Being “Granddad” Without Having Been “Dad”

Posted on August 18, 2010


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Dan and I married in 2006.  Dan lived in a high rise condo in Washington DC.  He was single, with no children and no pets.  I lived in a house in Arlington, VA.  I was divorced after well over two decades of marriage, with three grown children and a cat.  One year after our marriage, my daughter married and last June, my grandson Jonah was born.  The plan is for other children to follow.  My older son married last September.  They plan to have children.  My younger son plans to marry and have children.

 In the last four years, the terrain of Dan’s life has changed in a way comparable to that of the land inhabited by dinosaurs, as the Ice Age hit.  For awhile, Dan, like the dinosaurs, wasn’t quite sure that he would make it.  Fortunately for me and for him and for my children and grandson, he adjusted better than the dinosaurs did. 

I see how tough it can be to flip into step-fatherhood and grandfatherhood, without ever having been a father.  When my kids are around, Dan sometimes needs a short break.  The activity and noise level is more than he’s used to.  At the dinner table, when one or more of the kids is in town and the conversation turns to video games, indie bands, and fantasy football, I notice that Dan gets quiet.  He still refuses to make baby talk with Jonah, and he gets annoyed when I do when I’m on Skype with him.  I joke that he’s marking time until Jonah, age 14 months now, can enjoy a glass of wine with him and discuss world affairs.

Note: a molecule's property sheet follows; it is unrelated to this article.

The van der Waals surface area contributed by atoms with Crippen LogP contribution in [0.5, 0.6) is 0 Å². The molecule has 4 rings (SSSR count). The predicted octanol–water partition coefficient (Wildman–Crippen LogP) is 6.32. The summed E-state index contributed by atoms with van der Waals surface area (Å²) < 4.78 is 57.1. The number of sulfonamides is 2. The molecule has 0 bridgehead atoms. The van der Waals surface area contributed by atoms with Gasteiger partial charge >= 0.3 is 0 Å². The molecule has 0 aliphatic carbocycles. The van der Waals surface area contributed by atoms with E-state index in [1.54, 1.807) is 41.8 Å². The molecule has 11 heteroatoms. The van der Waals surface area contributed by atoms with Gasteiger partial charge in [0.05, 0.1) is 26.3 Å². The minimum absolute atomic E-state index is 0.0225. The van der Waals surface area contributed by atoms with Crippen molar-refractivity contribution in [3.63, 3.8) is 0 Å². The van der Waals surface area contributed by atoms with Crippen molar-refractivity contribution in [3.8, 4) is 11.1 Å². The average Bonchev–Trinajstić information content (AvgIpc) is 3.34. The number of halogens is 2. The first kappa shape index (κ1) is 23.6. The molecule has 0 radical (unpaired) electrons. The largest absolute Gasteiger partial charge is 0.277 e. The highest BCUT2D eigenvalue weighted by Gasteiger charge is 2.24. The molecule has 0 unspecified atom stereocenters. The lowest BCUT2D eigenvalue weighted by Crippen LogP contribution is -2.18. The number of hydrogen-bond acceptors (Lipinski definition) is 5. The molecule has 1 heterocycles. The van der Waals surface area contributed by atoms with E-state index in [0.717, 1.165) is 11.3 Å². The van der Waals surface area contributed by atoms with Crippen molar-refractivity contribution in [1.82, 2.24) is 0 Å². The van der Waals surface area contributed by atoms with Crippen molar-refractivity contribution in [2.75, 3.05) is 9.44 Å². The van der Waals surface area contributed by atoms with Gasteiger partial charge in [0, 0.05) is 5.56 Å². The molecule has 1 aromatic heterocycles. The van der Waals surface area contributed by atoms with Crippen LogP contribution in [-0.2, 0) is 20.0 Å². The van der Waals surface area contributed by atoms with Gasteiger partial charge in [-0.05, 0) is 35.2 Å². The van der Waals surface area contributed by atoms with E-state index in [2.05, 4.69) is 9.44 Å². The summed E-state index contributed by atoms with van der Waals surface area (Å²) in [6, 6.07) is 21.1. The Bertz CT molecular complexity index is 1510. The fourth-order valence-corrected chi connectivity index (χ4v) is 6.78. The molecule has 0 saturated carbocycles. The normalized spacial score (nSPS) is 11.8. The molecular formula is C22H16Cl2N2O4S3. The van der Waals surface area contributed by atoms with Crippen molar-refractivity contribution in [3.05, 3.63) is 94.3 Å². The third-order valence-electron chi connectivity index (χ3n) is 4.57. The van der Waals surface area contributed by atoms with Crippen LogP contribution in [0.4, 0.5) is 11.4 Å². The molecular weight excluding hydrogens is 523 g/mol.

But the truth is that Dan keeps a photo of Jonah as his screen saver, and when Jonah is placed on his lap, he melts.  And the other truth is that Dan enjoys being around my kids, and he thinks they are almost as amazing as I do. I think that might be a little bit understandable, as he never had to experience the boys wrestling under the dining room table while the meal is was progress.  And he never had to watch my daughter taunting her older brother into a screaming rage. 

The bottom line is that slowly, Dan is taking on a role he never thought would be his.  And nobody is more surprised (and I suspect delighted) than he is.